Therefore, since the voltage boosting circuit has to continue to be driven in order to hold the MEMS switch in a connected state during the above-described waiting state, power consumption increases. The increase in the power consumption causes a problem that a practically sufficient waiting time cannot be secured by one battery charging in, for example, a mobile communication device. Also, such a problem arises that it is necessary to additionally provide a transistor with high withstand voltage for controlling “application” or “non-application” of a high voltage to the MEMS switch in order to drive the MEMS switch from a connected state to a non-connected state.

Therefore, various bistable MEMS switches as described below are proposed. The term “bistable” here means such a property that each of a connected state and a non-connected state continues stably without particularly applying external force to the switch. The bistable MEMS switch can mechanically realize two stable states. It is also possible to electrically realize the bistable property.

For example, a MEMS switch having a first switch, a pair of switch drive electrodes provided near the first switch, and a second switch electrically connected to the switch drive electrodes can be provided. First, a voltage is applied to the switch drive electrodes to accumulate the charge. It is assumed that, in this state, electrostatic force is generated between the switch drive electrodes, and the first switch is put in an ON state. Next, even if the second switch is put in a non-connected state, the charge is held in the switch drive electrodes, and the first switch can continue to be driven (be in an ON state) by electrostatic field generated by the held charge. In this case, the second switch may be an electrical switch.

However, both the mechanical and electrical bistable MEMS switches are large in size, and they have complicated structures. Also, it is difficult to mount the bistable MEMS switch together with a semiconductor integrated circuit due to specialty of the structure, the material, and others.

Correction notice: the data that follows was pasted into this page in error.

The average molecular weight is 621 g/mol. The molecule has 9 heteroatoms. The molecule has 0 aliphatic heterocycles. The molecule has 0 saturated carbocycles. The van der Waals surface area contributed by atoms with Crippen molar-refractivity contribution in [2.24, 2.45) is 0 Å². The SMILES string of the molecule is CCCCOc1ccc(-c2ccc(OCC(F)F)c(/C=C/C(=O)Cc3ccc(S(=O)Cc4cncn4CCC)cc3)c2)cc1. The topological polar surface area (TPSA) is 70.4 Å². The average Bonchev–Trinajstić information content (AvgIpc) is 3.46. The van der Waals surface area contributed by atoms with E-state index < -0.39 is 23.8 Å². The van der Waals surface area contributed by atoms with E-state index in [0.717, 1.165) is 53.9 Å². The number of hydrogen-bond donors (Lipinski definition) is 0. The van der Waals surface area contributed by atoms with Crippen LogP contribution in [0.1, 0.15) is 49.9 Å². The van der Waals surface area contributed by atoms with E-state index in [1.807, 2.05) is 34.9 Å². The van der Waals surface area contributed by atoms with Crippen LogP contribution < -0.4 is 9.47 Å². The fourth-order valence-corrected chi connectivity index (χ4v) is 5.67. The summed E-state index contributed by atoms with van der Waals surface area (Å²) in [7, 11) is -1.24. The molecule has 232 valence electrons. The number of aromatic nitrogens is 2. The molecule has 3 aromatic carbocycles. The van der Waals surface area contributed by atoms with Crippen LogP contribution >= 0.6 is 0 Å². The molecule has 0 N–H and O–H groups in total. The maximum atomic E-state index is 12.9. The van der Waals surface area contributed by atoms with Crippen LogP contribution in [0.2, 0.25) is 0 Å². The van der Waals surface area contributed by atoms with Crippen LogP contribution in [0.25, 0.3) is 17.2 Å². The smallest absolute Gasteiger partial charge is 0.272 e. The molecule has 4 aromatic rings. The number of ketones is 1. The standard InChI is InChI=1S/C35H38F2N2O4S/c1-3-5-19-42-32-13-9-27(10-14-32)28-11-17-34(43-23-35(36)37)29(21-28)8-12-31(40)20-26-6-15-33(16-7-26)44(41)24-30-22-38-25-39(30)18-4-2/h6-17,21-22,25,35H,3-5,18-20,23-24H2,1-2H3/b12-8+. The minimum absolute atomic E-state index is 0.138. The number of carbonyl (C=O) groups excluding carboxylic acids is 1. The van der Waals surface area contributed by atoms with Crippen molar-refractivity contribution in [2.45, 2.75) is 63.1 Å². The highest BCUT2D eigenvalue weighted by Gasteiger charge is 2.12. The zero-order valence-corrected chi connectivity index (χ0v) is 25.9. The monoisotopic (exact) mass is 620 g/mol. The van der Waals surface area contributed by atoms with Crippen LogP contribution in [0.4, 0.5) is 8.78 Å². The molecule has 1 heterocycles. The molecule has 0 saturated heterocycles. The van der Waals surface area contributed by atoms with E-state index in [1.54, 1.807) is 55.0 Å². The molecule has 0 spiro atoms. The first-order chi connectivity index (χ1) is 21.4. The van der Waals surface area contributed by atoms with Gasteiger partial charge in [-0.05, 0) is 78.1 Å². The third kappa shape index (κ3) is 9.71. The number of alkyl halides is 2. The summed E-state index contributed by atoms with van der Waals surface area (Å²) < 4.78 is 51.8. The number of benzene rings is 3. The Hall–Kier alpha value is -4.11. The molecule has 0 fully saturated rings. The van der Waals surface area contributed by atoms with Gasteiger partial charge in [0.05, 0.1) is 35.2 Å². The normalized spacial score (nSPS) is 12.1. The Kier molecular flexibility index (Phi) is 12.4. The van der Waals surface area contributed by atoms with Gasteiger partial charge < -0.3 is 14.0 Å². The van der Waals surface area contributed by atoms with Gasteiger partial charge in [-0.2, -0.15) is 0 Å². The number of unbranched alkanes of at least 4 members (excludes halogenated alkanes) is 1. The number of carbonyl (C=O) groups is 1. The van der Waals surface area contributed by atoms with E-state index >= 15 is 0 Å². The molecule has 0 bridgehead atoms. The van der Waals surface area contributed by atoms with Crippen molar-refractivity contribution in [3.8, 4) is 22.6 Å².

For example, in an optical MEMS switch described in Japanese Patent No. 2555922 (Patent Document 3) and Japanese Patent Application Laid-Open Publication No. 2004-160572 (Patent Document 4), a structure for holding the charge by using a principle of a semiconductor memory such as so-called flash memory or EEPROM is proposed. In the structures disclosed in the Patent Documents 3 and 4, a charge accumulation electrode is provided on a charge injection electrode with interposing an insulating film therebetween, and a diaphragm (a movable portion) made of an electrically conductive material is provided near the charge accumulation electrode with interposing a cavity (gap) therebetween. Therefore, in this optical MEMS switch, charge is injected in the charge accumulation electrode and the diaphragm is driven and held by the electrostatic force of the injected charge.

In such a structure, however, since the diaphragm itself is made of an electrically conductive material, it is difficult to control an electric signal, and since charge accumulated in the charge accumulation electrode leaks from a tunnel insulating film, electrostatic force gradually decreases and it becomes impossible to hold the diaphragm.

For example, such a problem occurs in the RF-MEMS switch that insertion resistance loss must be suppressed and wearing of a switch contact portion (a contact point) due to switching drive must be suppressed. Therefore, it is necessary to take such measures as enlargement of an area of the contact, use of gold (Au) excellent in wear resistance, and others.

However, when the RF-MEMS is mounted together with a semiconductor integrated circuit as described above, if gold diffuses in the semiconductor integrated circuit portion, transistor performance is significantly degraded, and therefore, it is difficult to integrate the RF-MEMS with the semiconductor integrated circuit.

An object of the present invention is to provide a small-sized MEMS switch which can be driven with low voltage.

Another object of the present invention is to provide a bistable MEMS switch whose holding state is stable for a long term.